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May 21, 2012

Baseball Prospectus News

Improving the Odds

by Colin Wyers

We’ve identified incorrect data in the playoff odds report. The purpose of this post is to explain what happened, announce that it’s fixed, and offer some technical notes on the process so readers can reassure themselves that it’s now working as it should.

At the heart of the playoff odds report is a database table that contains the current-season MLB schedule. We use that table for many other products as well. After the season started, we moved many of the other products to a different schedule table that went back through the entire Retrosheet era and also included additional data. The playoff odds were a straggler, because we were working on a project that would allow us to run them for previous seasons. (The adjusted standings have been similarly modified, and soon we’ll have adjusted standings available back through 1974 on the site.) So the changes were made to the new playoff odds codebase, and the old codebase was left running on the old schedule table. Unfortunately, at some point during the season, the old schedule table stopped updating properly.

We’ve subsequently cut the old schedule table entirely, and now all products are running off the new schedule table. The new playoff odds codebase is in place as well, but due to the amount of data that needs to be processed, it will be some time before we’re ready to offer historic playoff odds for past seasons. We have rerun the playoff odds for the entire season, so the one- and seven- day deltas are working off corrected data and thus reflect changes in a team’s odds over time, not the correction of mistakes. Playoff odds for past dates this season can be viewed by clicking on the Hit List and navigating to past editions.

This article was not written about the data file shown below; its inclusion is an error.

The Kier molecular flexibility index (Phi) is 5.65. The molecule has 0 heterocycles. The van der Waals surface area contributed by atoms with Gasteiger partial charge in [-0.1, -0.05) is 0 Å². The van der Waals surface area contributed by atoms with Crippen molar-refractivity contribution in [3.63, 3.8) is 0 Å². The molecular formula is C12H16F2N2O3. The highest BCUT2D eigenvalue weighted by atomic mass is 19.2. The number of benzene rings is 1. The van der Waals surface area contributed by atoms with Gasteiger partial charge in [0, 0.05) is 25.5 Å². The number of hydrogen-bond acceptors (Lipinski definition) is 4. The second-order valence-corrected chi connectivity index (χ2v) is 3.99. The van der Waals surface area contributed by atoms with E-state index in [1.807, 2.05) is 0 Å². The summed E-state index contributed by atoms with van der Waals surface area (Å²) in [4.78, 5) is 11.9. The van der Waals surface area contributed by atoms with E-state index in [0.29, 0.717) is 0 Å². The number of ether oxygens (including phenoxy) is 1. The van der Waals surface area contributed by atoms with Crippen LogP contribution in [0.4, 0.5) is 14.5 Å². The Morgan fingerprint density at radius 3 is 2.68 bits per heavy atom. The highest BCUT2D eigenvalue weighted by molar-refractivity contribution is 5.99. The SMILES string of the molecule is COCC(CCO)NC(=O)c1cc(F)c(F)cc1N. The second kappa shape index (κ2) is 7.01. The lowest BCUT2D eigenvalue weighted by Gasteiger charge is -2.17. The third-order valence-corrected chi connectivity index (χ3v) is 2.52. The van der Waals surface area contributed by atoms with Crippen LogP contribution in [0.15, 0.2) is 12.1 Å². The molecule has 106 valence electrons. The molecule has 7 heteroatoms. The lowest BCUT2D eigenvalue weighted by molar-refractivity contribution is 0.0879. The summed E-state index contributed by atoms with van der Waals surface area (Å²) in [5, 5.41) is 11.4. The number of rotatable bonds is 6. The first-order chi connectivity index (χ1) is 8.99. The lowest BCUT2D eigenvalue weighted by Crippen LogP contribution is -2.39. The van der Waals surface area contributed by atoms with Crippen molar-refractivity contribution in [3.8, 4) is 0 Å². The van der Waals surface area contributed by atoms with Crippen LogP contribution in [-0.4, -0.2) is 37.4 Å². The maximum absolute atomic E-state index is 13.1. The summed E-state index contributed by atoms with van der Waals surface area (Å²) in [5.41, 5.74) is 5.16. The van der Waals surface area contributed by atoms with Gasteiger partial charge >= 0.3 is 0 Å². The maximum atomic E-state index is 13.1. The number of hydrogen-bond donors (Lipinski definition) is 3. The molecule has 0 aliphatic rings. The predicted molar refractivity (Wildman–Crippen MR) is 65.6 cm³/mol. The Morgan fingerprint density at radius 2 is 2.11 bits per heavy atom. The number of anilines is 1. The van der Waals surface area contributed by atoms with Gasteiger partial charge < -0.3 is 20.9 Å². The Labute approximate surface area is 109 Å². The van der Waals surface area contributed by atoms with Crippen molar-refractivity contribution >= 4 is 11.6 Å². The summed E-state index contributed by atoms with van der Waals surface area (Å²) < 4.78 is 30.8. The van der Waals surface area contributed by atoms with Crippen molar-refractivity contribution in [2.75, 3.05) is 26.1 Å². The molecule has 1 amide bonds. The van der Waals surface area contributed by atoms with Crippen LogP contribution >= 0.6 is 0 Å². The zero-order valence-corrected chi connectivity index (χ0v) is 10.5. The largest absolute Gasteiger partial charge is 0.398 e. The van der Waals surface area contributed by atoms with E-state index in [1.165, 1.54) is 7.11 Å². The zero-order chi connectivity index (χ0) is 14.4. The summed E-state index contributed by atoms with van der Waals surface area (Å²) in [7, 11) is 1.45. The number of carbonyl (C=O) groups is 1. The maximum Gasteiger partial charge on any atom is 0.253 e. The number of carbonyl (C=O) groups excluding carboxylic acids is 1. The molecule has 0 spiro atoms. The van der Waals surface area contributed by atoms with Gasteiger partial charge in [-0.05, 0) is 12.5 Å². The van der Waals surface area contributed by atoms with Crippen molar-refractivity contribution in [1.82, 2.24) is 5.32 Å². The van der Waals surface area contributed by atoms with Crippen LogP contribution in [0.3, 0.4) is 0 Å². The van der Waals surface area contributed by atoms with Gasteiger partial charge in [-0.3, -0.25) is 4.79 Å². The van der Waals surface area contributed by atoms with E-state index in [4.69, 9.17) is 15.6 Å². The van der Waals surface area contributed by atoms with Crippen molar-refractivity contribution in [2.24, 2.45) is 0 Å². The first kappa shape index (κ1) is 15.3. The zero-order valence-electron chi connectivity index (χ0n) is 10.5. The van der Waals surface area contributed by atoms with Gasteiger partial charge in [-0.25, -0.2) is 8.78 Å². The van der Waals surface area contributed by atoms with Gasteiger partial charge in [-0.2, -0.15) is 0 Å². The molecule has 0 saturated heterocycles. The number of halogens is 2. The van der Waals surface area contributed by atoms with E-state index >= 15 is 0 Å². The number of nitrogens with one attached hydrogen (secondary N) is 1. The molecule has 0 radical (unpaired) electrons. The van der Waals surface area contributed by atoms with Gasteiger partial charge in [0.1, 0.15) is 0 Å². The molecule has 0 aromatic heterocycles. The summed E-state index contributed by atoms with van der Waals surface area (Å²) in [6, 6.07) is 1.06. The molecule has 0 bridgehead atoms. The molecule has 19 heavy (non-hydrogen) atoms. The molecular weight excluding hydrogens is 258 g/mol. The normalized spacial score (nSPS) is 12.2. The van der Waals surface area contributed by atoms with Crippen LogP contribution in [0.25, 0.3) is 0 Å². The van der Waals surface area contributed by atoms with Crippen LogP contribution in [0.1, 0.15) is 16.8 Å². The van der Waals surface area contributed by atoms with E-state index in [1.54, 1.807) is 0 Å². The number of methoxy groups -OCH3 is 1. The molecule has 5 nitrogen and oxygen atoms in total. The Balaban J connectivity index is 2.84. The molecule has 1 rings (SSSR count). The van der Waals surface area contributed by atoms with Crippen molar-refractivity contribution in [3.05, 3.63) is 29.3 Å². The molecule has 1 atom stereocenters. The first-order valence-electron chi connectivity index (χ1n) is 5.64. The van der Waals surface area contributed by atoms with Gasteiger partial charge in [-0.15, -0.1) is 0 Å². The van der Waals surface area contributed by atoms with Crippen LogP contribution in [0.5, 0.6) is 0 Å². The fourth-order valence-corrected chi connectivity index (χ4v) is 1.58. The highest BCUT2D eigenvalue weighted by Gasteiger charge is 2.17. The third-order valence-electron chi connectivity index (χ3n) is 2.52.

Running the odds over the whole season allows us to verify that the error has been corrected as well. Looking at the predicted win percentage in the report, and compared to the average rest-of-season win percentage from the simulation, we see an average difference of .003. So the simulation is correctly incorporating the inputs, within a certain tolerance. (Because it’s a Monte Carlo simulation, we would expect to see some variation from predicted record due to randomness.)

The next question one might have is how we determine the expected rest-of-season win percentage. There are three inputs:

  • A team’s third-order win percentage to date,
  • Its projected rest-of-season win percentage in the depth charts, and
  • Its strength of schedule (in other words, its opponents’ expected win percentages).

The weighting used varies based upon how many games have been played. Given a team’s third-order and depth chart (DC) winning percentages, we figure its expected win percentage like so:

We do this for every team. To figure the odds of the home team winning each game, we add in home field advantage and use the odds ratio, like so:

That gives us the home team’s winning percentage for that game. We take the average of this for the listed expected win percentage, so the number you see on the site will not exactly reflect the EXP_WPCT produced by the formula above.

Then, for each iteration of the sim, we produce a random number between zero and one; if the number is below or equal to the winning percentage, the home team wins. Otherwise, it loses. Then we rank the final standings from each simulated season and figure out how many times a team won either its division or one of the two wild cards.

We’ve written several new queries to monitor this report and will be checking on it daily to ensure that problems do not recur.

Colin Wyers is an author of Baseball Prospectus. 
Click here to see Colin's other articles. You can contact Colin by clicking here

Related Content:  Playoff Odds

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